Fittings—Bells: six; 3rd by John Hodson, 1653, 5th by Miles Graye, 1635. Brass: In chancel—said to be of Thomas Coggeshall, 1421; man in full plate armour, indents of inscription and shield, a scroll formerly at each angle of slab, but only one remaining, with words "IHC MERCY." Door: In chancel—In N. doorway, feather-boarded on cross battens, two strap-hinges, sexfoil scutcheon-plate, keyhole plate formerly with ornamental edge but now broken, oak lock; probably early 16th-century. Font (Plate p. xxxii): square bowl, richly carved with voluted foliage and large flowers, the under edge of the bowl scalloped and carved with water-leaves; late 12th-century. Glass: In chancel—in N.E. window, fragments including half of two human-heads, a seated king with an orb, a child's head with nimbus, a quarry with letters E.A. and a lover's knot, foliage-pattern, etc., probably 15th and 16th-centuries; in S.E. window, two oval panels representing the Deposition from the Cross and the Entombment, probably Flemish, 17th-century; half figure of man with yellow nimbus and wearing white gown and red mantle, drinking from cup, possibly St. John the Divine; also fragments of two figures, etc.; perhaps Flemish, late 16th or early 17th-century; in S.W. window, pictorial subject of man holding purse, probably same date and origin as panels in S.E. window; above, a 16th-century canopy-head reversed; below, a sun, two flowers, etc., 15th-century. In nave—in S.W. window, fragments in tracery including a lozenge painted with the Vere cranket, 16th-century; two shields, partly made up, (a) ermine, three cheverons, gules, 14th-century; (b) gartered shield of Arthur Plantagenet, Viscount Lisle, bastard of Edward IV., after 1524; below the shield a roundel with crowned Tudor rose and initials H.R., re-set; (c) roundel, re-set, with shield France modern quartering England with a label; (d) a shield of twelve quarters; (e) a roundel with a shield within a garter, charges much defaced; all early 16th-century; (f) shield with France ancient, 14th-century; also two quarries each with a blue leopard rampant on crest-wreath, and a third with a yellow cockatrice and date 1568 and motto; a crowned fleur-de-lis with initials H.R., early 16th-century, gartered shield with quarterings of Darcy of Chich, 16th-century, etc. Helm (funeral): In W. tower—on N. wall, with beaver, probably 16th-century. Monument and Floor-slabs. Monument: In churchyard—to Thomas Hewet, 1700, slab. Floor-slabs: In W. tower—now set upright against walls: (1) to Sir John Tirell, Deputy Lieutenant of Essex, 1673; (2) to Lettice (Coppin), wife of John Tyrell, son of above, 1660; (3) to Anna (Yeend), wife of John Tyrell, 1664; (4) to Samuel Wallis, chirurgeon, 1678; (5) to Thomas Chamberlaine, 1678, and Anne, his wife, 1682; (6) to Joseph Chamberlaine, 1692; (7) to Sir Thomas Stampe, Lord Mayor of London, 1711. Panelling: In chancel—in back of sedile, frieze of arabesque ornament, early 17th-century. Piscina: In chancel—octofoil drain, moulded jambs with attached shafts, with moulded bases and bell-capitals, moulded cinque-foiled and two-centred head with moulded label; narrow credence-shelf at back; c. 1330. Plate: includes large inscribed cup of 1658, with trumpet-shaped stem; also cover-paten with foot, probably of same date. Recess: In chancel—in N. wall, rectangular, probably locker. Screen: Between chancel and nave—middle doorway flanked on each side by three open panels; doorway with cusped and sub-cusped two-centred head, surmounted by two bays of tracery similar to the heads of the adjoining panels; the flanking panels are similar in detail to the doorway but smaller; the middle rail is carved, and below it are close panels with cinque-foiled four-centred heads and carved spandrels, 15th-century, much restored. Sedile: In chancel—S.E. window recessed for a seat. Sundials: three scratched on S. doorway of chancel. Miscellanea: In W. tower—painted board dated 1624, recording bequest of Robert Robinson, 1619, for repairs and additions to the church.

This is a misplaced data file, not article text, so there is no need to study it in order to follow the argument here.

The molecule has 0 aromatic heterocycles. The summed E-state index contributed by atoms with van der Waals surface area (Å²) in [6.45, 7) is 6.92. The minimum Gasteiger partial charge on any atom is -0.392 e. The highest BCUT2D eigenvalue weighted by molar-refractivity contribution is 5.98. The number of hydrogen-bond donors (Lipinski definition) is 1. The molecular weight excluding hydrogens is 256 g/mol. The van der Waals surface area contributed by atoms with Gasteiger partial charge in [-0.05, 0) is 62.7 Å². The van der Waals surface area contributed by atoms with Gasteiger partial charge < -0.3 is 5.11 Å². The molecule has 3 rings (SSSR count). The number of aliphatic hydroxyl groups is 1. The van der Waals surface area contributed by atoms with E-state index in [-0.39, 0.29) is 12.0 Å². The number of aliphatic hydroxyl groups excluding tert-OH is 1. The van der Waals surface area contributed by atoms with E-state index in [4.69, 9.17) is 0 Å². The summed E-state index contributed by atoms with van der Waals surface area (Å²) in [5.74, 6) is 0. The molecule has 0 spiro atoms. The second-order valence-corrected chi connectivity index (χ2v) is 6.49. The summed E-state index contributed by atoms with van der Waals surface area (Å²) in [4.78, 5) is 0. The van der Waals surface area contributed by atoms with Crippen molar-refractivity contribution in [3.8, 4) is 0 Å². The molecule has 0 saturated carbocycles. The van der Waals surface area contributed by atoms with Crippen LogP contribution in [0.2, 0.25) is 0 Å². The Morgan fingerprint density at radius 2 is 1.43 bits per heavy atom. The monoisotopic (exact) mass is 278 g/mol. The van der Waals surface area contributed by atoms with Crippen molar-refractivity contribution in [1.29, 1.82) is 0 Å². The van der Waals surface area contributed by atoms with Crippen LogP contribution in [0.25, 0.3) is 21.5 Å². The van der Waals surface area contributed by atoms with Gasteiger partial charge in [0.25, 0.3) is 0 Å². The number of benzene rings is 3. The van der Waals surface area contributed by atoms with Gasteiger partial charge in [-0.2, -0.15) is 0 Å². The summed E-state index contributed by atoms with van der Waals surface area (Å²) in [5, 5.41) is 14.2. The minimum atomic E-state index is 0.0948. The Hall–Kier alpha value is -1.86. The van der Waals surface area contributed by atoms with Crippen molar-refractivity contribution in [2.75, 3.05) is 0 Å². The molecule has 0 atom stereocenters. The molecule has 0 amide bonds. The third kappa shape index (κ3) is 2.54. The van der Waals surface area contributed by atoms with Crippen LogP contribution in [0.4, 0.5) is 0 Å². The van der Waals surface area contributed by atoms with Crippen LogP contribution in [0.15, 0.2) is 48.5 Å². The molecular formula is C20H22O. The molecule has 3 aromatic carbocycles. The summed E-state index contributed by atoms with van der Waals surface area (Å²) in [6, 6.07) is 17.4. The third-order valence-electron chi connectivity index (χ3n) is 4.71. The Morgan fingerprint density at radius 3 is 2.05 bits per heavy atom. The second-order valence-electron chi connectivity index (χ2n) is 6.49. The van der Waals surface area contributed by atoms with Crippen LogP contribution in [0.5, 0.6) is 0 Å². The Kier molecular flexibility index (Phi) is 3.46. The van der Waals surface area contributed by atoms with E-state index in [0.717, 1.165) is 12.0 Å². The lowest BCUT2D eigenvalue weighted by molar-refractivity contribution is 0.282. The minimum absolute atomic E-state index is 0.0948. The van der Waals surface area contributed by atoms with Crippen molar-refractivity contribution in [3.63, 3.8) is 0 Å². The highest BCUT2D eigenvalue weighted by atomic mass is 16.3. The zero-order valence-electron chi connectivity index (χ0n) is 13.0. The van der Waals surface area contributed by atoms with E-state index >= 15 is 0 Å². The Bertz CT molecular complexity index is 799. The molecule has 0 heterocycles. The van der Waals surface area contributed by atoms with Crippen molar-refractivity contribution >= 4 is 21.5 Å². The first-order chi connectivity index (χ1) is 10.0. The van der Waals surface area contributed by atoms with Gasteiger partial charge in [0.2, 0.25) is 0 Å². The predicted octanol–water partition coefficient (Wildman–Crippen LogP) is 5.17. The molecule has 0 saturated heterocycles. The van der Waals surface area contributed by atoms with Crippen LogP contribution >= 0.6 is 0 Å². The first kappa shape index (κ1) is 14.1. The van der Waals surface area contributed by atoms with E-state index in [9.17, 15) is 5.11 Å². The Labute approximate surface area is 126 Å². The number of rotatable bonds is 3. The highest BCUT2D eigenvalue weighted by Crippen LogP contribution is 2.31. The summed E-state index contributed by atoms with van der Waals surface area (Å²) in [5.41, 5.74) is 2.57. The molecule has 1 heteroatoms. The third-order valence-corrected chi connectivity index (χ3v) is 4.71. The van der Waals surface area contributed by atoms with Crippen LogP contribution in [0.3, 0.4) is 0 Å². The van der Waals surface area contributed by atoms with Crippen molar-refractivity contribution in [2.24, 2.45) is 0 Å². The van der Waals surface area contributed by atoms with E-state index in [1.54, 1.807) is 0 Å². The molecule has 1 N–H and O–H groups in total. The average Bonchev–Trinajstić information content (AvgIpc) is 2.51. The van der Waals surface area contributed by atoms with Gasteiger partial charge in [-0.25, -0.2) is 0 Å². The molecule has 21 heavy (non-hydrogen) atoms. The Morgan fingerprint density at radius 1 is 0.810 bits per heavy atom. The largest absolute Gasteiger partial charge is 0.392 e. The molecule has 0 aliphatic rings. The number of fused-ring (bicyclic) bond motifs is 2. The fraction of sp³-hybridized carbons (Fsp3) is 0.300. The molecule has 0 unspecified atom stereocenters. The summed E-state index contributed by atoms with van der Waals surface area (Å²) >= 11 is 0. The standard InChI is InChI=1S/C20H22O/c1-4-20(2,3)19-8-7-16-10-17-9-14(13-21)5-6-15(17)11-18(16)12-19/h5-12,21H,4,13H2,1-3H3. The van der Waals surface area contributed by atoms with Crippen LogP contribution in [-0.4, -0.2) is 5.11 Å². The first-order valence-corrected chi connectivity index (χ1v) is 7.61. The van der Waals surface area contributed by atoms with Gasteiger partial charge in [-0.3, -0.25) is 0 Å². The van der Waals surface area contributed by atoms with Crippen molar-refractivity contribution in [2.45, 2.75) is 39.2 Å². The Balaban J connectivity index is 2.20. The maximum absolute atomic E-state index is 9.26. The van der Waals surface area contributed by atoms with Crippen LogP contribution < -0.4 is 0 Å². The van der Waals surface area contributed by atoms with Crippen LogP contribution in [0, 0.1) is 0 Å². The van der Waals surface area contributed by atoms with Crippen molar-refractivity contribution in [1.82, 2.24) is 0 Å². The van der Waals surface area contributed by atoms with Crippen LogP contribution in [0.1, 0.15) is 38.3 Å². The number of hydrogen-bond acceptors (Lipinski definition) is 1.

a(2). Cottage, 80 yards S.E. of Halfway Houses and ¾ m. E. of the church, is of two storeys, timber-framed; the roofs are tiled. It was built late in the 17th-century and has some timber-framing inside the building.


a(3). Nabotts Cottages, two tenements, nearly 1 m. N. of the church. The house is of two storeys, timber-framed and plastered; the roofs are tiled. It was built early in the 17th century and has open timbered ceilings inside the building.


a(4). Woolpits Farm, house 700 yards N. of (3), is of two storeys, timber-framed and plastered; the roofs are tiled. It was built probably early in the 17th century with cross-wings at the N. and S. ends. The ceiling-beams are exposed inside the building.

Condition—Fairly good.